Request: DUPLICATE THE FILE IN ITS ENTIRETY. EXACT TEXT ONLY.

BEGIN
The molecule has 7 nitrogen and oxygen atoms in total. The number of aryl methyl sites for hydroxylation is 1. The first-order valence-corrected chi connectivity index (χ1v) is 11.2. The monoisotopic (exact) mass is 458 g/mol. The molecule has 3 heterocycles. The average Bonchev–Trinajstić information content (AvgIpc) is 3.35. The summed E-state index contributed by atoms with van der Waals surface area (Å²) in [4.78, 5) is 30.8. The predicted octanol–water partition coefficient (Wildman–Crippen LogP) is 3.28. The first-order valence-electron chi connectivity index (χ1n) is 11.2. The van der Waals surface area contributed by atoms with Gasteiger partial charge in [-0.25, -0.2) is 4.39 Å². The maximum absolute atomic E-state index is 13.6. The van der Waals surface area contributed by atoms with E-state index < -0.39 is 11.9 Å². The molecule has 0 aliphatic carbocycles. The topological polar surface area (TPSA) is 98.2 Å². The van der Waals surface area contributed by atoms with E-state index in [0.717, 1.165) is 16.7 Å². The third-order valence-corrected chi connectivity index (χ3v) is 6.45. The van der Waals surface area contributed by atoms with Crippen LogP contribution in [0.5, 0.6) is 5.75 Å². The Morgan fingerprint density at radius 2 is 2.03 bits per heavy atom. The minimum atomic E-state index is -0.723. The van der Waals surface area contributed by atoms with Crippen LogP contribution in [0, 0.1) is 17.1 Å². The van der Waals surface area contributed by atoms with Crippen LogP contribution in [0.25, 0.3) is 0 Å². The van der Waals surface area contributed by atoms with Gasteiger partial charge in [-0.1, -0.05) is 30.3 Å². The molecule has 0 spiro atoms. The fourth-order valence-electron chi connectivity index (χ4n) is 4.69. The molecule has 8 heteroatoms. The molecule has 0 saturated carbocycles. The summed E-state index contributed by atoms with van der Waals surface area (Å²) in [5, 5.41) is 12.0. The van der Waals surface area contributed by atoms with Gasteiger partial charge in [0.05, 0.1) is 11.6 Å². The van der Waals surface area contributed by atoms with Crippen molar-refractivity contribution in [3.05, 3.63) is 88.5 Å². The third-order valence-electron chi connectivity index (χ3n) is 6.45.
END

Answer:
The molecule has 7 nitrogen and oxygen atoms in total. The number of aryl methyl sites for hydroxylation is 1. The first-order valence-corrected chi connectivity index (χ1v) is 11.2. The monoisotopic (exact) mass is 458 g/mol. The molecule has 3 heterocycles. The average Bonchev–Trinajstić information content (AvgIpc) is 3.35. The summed E-state index contributed by atoms with van der Waals surface area (Å²) in [4.78, 5) is 30.8. The predicted octanol–water partition coefficient (Wildman–Crippen LogP) is 3.28. The first-order valence-electron chi connectivity index (χ1n) is 11.2. The van der Waals surface area contributed by atoms with Gasteiger partial charge in [-0.25, -0.2) is 4.39 Å². The maximum absolute atomic E-state index is 13.6. The van der Waals surface area contributed by atoms with E-state index < -0.39 is 11.9 Å². The molecule has 0 aliphatic carbocycles. The topological polar surface area (TPSA) is 98.2 Å². The van der Waals surface area contributed by atoms with E-state index in [0.717, 1.165) is 16.7 Å². The third-order valence-corrected chi connectivity index (χ3v) is 6.45. The van der Waals surface area contributed by atoms with Crippen LogP contribution in [0.5, 0.6) is 5.75 Å². The Morgan fingerprint density at radius 2 is 2.03 bits per heavy atom. The minimum atomic E-state index is -0.723. The van der Waals surface area contributed by atoms with Crippen LogP contribution in [0, 0.1) is 17.1 Å². The van der Waals surface area contributed by atoms with Crippen LogP contribution in [0.25, 0.3) is 0 Å². The van der Waals surface area contributed by atoms with Gasteiger partial charge in [-0.1, -0.05) is 30.3 Å². The molecule has 0 spiro atoms. The fourth-order valence-electron chi connectivity index (χ4n) is 4.69. The molecule has 8 heteroatoms. The molecule has 0 saturated carbocycles. The summed E-state index contributed by atoms with van der Waals surface area (Å²) in [5, 5.41) is 12.0. The van der Waals surface area contributed by atoms with Gasteiger partial charge in [0.05, 0.1) is 11.6 Å². The van der Waals surface area contributed by atoms with Crippen molar-refractivity contribution in [3.05, 3.63) is 88.5 Å². The third-order valence-electron chi connectivity index (χ3n) is 6.45.